Chinese users flock to Clubhouse amid soaring popularity

By Mary-Ann Russon
Business reporter, BBC News

  • Published
The Clubhouse app on an iPhoneImage source, NurPhoto

Audio-only social network iPhone app Clubhouse has seen an explosion of new users in the last week, including Chinese people discussing politics.

According to mobile analytics firm Sensor Tower, the app was downloaded 2.3 million times by 31 January.

The free app is currently invite-only and restricted to owners of iPhones.

Chinese users are paying up to $77 (£56) for invitations from e-commerce sites and bypassing China's censors, according to the FT.

Clubhouse was launched in May and valued at almost $100m. The app allows users to join and participate in pop-up public or private audio chatrooms.

Conversations are not recorded, which theoretically ensures privacy, although some interviews of celebrities and influencers have been secretly recorded and uploaded to YouTube.

Early adopters were mostly Silicon Valley technophiles and investors, but the app's invite-only nature has created an exclusivity appeal that has seen a raft of US celebrities join, including Oprah Winfrey, Ashton Kutcher, Drake, Azealia Banks, Jared Leto and Tiffany Haddish.

But the app's downloads more than doubled in the last two weeks due to popular tech moguls like Elon Musk and Mark Zuckerberg joining Clubhouse to participate in interviews and talk shows.

After Mr Musk tweeted that he would be speaking live on the app, shares in an unrelated company called Clubhouse Media shares soared. The actual app is privately owned, meaning its shares can't be bought by the public.

Freedom to discuss controversial topics

At the moment, Clubhouse is only available on the iPhone and can be accessed in mainland China without the use of a virtual private network (VPN) to bypass China's Great Firewall.

While many of the chatrooms are either private or have been deleted, over the weekend thousands of Chinese users joined chatrooms on Clubhouse in order to freely discuss topics that are considered to be taboo in China, from the Hong Kong protests and the treatment of Uighurs in Xinjiang, to heightening tensions between China and Taiwan.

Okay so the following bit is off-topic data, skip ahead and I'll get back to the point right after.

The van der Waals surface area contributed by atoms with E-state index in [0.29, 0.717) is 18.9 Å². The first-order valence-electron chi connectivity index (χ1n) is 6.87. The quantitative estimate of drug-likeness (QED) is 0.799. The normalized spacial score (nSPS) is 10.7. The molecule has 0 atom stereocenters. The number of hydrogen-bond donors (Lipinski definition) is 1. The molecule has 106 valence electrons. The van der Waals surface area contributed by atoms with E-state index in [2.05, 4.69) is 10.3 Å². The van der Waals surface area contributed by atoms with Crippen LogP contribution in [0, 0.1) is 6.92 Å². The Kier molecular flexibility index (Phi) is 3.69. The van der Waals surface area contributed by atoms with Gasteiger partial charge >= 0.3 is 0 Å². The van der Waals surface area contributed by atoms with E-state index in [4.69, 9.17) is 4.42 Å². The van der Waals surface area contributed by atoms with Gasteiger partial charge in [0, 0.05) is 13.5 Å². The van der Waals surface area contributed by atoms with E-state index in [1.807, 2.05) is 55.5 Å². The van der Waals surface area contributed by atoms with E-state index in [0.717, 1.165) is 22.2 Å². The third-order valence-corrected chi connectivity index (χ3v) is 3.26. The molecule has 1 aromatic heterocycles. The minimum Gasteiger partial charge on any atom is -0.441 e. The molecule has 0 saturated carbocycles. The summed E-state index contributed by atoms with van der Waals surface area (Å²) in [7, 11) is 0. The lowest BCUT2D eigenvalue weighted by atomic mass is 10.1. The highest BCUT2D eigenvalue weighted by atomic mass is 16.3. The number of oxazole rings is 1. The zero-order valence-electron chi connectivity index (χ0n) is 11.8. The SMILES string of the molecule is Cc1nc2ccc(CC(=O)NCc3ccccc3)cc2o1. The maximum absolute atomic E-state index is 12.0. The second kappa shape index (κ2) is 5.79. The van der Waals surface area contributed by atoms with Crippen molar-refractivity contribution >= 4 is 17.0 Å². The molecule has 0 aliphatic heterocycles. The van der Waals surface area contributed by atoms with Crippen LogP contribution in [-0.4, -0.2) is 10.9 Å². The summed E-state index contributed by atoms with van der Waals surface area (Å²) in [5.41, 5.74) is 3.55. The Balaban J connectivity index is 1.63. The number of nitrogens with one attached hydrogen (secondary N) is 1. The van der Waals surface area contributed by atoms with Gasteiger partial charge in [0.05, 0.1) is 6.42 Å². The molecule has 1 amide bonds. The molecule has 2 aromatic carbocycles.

Multiple Chinese users who witnessed the audio conversations in the app's chatrooms took to Twitter to discuss what they were seeing.

It is unlikely that the Chinese government will continue to permit access to Clubhouse for long, however.

Monetising Clubhouse

Although Clubhouse is currently invite-only, it is already offering a wide range of audio-based activities, including live DJ sets, celebrity talk shows and even speed dating.

Image source, YouTube
Image caption,
A screenshot of an recording of Elon Musk's Clubhouse interview on the app

While none of this is yet monetised, Clubhouse has plans to turn popular users into influencers, according to the New York Times.

More than 40 Clubhouse influencers have been invited to a "Creator Pilot Program" where they will attend regular meetings with the app's founders and be given special access to new tools.

But the app has also been criticised for a lack of moderation.

A December article by Vulture declared that Clubhouse was "dangerously close" to becoming a "new Internet wasteland", because conversations can easily veer off-topic from their intended subject matter and debates can turn into attacks - even against celebrities - if the moderators of the chatrooms are not careful.

"It remains to be seen whether opening to the public will upend the precarious balance between chaos and chill that the young app currently enjoys; [or] whether the many celebrity regulars will stick when the exclusivity wears off and anyone can log in and call them out for takes that aren't necessarily very deeply considered," wrote Craig Jenkins.

"Most important, [it remains to be seen] whether or not we're only interested in an audio app that is, on a certain level, replicating the experience of meeting strangers on '90s chat lines primarily because we're all stranded at home and lonely."